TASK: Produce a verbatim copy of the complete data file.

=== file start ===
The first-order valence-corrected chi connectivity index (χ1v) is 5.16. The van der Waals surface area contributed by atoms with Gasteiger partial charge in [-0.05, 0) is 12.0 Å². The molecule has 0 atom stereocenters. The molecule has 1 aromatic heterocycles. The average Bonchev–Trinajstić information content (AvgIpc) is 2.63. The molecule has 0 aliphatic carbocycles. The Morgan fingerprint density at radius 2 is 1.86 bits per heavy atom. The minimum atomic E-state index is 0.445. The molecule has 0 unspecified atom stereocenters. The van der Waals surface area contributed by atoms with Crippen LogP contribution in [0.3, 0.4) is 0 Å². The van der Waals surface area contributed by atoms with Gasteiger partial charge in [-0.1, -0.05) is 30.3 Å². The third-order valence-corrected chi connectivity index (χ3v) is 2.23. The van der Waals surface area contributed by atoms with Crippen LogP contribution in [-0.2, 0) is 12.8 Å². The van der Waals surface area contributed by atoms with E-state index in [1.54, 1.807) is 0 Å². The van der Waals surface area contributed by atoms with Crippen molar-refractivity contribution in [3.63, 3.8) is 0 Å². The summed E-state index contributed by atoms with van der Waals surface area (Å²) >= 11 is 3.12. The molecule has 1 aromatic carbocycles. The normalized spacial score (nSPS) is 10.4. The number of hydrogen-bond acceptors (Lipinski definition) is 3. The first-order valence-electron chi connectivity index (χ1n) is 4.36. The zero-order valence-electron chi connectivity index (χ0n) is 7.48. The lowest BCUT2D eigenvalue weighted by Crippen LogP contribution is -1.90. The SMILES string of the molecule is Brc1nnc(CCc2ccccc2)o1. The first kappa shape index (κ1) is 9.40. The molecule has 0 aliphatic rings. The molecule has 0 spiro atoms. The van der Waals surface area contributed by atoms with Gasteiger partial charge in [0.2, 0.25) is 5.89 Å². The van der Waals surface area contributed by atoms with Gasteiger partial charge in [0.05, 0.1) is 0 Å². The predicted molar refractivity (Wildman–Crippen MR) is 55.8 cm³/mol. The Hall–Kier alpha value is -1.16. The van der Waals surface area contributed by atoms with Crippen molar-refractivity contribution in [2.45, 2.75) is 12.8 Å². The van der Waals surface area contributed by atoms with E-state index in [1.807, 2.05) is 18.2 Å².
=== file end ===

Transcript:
The first-order valence-corrected chi connectivity index (χ1v) is 5.16. The van der Waals surface area contributed by atoms with Gasteiger partial charge in [-0.05, 0) is 12.0 Å². The molecule has 0 atom stereocenters. The molecule has 1 aromatic heterocycles. The average Bonchev–Trinajstić information content (AvgIpc) is 2.63. The molecule has 0 aliphatic carbocycles. The Morgan fingerprint density at radius 2 is 1.86 bits per heavy atom. The minimum atomic E-state index is 0.445. The molecule has 0 unspecified atom stereocenters. The van der Waals surface area contributed by atoms with Crippen LogP contribution in [0.3, 0.4) is 0 Å². The van der Waals surface area contributed by atoms with Gasteiger partial charge in [-0.1, -0.05) is 30.3 Å². The third-order valence-corrected chi connectivity index (χ3v) is 2.23. The van der Waals surface area contributed by atoms with Crippen LogP contribution in [-0.2, 0) is 12.8 Å². The van der Waals surface area contributed by atoms with E-state index in [1.54, 1.807) is 0 Å². The van der Waals surface area contributed by atoms with Crippen molar-refractivity contribution in [3.63, 3.8) is 0 Å². The summed E-state index contributed by atoms with van der Waals surface area (Å²) >= 11 is 3.12. The molecule has 1 aromatic carbocycles. The normalized spacial score (nSPS) is 10.4. The number of hydrogen-bond acceptors (Lipinski definition) is 3. The first-order valence-electron chi connectivity index (χ1n) is 4.36. The zero-order valence-electron chi connectivity index (χ0n) is 7.48. The lowest BCUT2D eigenvalue weighted by Crippen LogP contribution is -1.90. The SMILES string of the molecule is Brc1nnc(CCc2ccccc2)o1. The first kappa shape index (κ1) is 9.40. The molecule has 0 aliphatic rings. The molecule has 0 spiro atoms. The van der Waals surface area contributed by atoms with Gasteiger partial charge in [0.2, 0.25) is 5.89 Å². The van der Waals surface area contributed by atoms with Gasteiger partial charge in [0.05, 0.1) is 0 Å². The predicted molar refractivity (Wildman–Crippen MR) is 55.8 cm³/mol. The Hall–Kier alpha value is -1.16. The van der Waals surface area contributed by atoms with Crippen molar-refractivity contribution in [2.45, 2.75) is 12.8 Å². The van der Waals surface area contributed by atoms with E-state index in [1.807, 2.05) is 18.2 Å².